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Developed Design

Posted by adambennettdesign

21 Aug 2012 — No Comments

Posted in 2012, Student Blogs

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Throughout the design period of the Newcastle School of Arts, I had concentrated my attention on the arts and community spaces as the most interesting opportunities for architecture. This came at a cost. The project called for a level of accommodation as part of the program, and until this point in the design, it had existed merely as an afterthought, a series of spaces thrown together loosely developed on the theories I had already developed for other programs in a part of the site I saw as the greatest opportunity. This was the element I had continuously tried to breeze past, and the element that was continually picked during crits and questioned. Damn!

The next period of design [Developed Design] offered the opportunity to develop a single part of a larger project in an attempt to really understand the project in much finer detail. I saw this as a great opportunity to really try to understand the accommodation within the project, and to explore what it should be.  This process started to separate the project into two distinct parts for me; the accommodation employed with the task of re-building relationships, confidence, and developing the power of independence within the individual, and the arts program, a series of spaces where these same people can feel free, unrestricted, and able to share anything in a creative way.

The accommodation led me to think about how we live, and the implications of our homes, our lifestyles, and the way we perceive these things in terms of creating environments which encourage interaction, and promote social development. This re-introduced my earlier diagram from Madanipour’s texts, outlining the way we interact across each of our three perceived boundaries [mind, body, personal space] and the way this affects our behaviour. The concept of “perceived boundaries” and the way space influences our behaviour through self regulation as a result of surveillance [actual or perceived] offers an opportunity in which perception sets up a hierarchy of space without physical boundaries which break down the communicative needs of the participants.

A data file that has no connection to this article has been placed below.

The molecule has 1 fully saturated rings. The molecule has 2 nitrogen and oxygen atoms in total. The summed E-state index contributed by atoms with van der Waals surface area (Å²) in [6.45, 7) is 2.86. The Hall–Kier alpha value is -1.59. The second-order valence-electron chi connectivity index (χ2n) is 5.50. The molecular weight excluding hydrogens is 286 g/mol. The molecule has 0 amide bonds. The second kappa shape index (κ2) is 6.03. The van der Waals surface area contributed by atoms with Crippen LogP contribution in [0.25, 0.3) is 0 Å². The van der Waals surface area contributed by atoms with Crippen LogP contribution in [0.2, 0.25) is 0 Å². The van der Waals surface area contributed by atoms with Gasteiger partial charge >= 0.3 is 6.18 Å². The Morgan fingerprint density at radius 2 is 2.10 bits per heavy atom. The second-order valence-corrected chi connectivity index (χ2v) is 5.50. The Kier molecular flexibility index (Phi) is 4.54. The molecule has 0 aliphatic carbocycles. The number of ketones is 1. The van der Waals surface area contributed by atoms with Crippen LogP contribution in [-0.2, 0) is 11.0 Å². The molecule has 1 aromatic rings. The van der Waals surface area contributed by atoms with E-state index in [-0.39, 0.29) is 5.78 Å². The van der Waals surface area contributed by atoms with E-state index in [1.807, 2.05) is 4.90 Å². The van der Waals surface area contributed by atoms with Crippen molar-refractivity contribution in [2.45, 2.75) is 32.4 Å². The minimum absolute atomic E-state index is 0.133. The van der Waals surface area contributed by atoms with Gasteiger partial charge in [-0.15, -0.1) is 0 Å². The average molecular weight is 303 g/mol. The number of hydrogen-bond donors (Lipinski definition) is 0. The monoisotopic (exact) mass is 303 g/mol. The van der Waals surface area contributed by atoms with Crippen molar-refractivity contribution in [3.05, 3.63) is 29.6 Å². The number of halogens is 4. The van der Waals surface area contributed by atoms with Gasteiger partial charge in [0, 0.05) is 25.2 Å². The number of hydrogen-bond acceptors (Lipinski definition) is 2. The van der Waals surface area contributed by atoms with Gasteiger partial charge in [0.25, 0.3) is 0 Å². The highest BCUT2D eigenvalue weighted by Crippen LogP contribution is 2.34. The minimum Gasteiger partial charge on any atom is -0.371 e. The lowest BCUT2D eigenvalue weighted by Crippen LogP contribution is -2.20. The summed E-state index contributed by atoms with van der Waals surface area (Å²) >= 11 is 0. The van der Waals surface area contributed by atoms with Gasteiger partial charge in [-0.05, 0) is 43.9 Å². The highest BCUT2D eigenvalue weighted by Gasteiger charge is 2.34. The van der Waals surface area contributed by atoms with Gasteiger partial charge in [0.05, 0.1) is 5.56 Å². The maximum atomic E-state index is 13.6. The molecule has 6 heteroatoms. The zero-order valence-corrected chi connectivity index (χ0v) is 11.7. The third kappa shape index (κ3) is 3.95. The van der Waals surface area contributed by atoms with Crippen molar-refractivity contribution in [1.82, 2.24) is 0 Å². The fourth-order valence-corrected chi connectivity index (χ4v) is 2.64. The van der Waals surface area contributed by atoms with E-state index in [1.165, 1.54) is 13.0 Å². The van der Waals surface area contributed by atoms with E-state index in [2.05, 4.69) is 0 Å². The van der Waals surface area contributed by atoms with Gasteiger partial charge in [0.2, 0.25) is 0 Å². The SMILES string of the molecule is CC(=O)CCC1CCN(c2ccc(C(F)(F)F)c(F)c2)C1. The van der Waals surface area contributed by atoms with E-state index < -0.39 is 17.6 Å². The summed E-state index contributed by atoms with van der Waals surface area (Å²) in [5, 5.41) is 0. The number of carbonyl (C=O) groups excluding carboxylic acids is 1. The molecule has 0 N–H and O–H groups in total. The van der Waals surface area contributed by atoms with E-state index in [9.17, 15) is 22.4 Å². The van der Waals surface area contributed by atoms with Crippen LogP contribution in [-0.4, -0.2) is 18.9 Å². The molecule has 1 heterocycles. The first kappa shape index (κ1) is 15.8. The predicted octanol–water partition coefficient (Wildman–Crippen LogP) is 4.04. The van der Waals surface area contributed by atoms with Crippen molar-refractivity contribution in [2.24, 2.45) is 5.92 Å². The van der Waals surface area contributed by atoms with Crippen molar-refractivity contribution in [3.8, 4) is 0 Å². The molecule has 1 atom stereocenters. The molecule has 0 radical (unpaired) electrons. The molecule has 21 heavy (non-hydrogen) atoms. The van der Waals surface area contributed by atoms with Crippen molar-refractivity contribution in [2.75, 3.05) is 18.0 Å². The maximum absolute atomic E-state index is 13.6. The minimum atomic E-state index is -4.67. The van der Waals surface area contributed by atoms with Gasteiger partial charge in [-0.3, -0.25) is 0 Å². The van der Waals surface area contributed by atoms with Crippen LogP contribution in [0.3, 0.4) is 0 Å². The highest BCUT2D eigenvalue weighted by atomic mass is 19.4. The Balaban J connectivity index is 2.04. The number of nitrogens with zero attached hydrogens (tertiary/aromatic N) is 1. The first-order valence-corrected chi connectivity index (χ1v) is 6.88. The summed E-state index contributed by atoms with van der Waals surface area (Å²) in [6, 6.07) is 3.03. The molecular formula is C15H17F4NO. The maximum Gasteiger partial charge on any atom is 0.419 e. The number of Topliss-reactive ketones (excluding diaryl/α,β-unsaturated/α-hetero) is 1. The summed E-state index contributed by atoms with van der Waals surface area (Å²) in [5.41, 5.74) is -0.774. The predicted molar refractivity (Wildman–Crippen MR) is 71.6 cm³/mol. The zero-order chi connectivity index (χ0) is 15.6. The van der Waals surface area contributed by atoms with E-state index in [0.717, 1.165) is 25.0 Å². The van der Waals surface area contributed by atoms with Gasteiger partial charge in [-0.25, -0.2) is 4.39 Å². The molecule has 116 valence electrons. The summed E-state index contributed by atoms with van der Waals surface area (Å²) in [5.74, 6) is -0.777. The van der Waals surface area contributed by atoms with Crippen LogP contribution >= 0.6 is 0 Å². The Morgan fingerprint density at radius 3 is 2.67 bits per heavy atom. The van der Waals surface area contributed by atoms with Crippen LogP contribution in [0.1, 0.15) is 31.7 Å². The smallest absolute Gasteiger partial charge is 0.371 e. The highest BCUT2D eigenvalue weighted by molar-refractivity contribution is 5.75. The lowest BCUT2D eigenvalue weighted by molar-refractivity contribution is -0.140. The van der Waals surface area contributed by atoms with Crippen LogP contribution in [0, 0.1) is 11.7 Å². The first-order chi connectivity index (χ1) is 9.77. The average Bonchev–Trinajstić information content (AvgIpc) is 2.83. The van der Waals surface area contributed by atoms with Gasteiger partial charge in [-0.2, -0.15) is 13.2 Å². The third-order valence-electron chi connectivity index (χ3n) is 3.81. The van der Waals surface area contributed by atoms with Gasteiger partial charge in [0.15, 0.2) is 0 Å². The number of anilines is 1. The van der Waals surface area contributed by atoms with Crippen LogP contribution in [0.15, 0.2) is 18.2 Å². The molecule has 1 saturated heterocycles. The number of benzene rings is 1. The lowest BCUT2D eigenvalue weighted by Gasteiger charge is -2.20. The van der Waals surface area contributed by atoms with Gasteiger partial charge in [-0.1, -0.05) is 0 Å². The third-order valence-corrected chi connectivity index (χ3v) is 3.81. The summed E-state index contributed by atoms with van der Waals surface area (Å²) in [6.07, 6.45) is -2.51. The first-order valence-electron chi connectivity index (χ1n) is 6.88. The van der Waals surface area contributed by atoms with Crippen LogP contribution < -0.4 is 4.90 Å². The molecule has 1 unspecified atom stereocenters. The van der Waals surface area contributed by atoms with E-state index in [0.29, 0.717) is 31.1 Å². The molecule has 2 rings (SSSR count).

Plan of Eighth Floor. The three story accommodation block sits atop the heritage listed Hunter Mall Chambers.

South corridor with units opening to the north.

The diagram of this immediately suggested an open plan in which separation and privacy existed only as a perceived boundary. The accommodations utilised a series of level changes, which are complimented by a change in materials to create these boundaries. With the concept of removing walls taking hold, the floor became a hierarchical driver, much like traditional Japanese architecture, where the Tatami matt sets the hierarchy of a space in its proportion and arrangement. In this sense, the spaces of the accommodation were arranged on plywood panels in order to set up a hierarchy within a single space, coupled with the level changes which effectively reduce the height of the space and change the perception of exposure and comfort within the space. This also allows several opportunities to establish proportion systems within the space, much like the Tatami. Le Corbusier and Kahn both showed evidence of the way proportion alters our perception space, with simple ratio’s [2:1, 3:1 etc] offering greater comfort and peace within a space as we understood the space more than one which did not make sense to proportion.

N/S Section through accommodation with top of Hunter Mall Chambers below.

This diagram is repeated over three floors, which has its own hierarchy of accommodation in the vertical movement of the participants. While the initial social interaction and development is crucial in breaking the isolated nature of the participants as they begin the program, the accommodation is employed with a higher order of development in its vertical arrangement. As the program moves higher, the shared accommodation reduces inside, allowing a higher level of intimacy within the relationships, while making social interactions less frequent and therefore more difficult to seek. The participants must wither seek these interactions or accept the isolation and build a level of confidence with independence from this. Ideally both will occur. While the social development encourages interaction, often the most demanding times in seeking social media are those where we are in isolation, in which this media becomes a drug of convenience.

Elevation from Newcastle Harbour.

Central communal area with circular window representing both continuity of time, and a central element for orientation.

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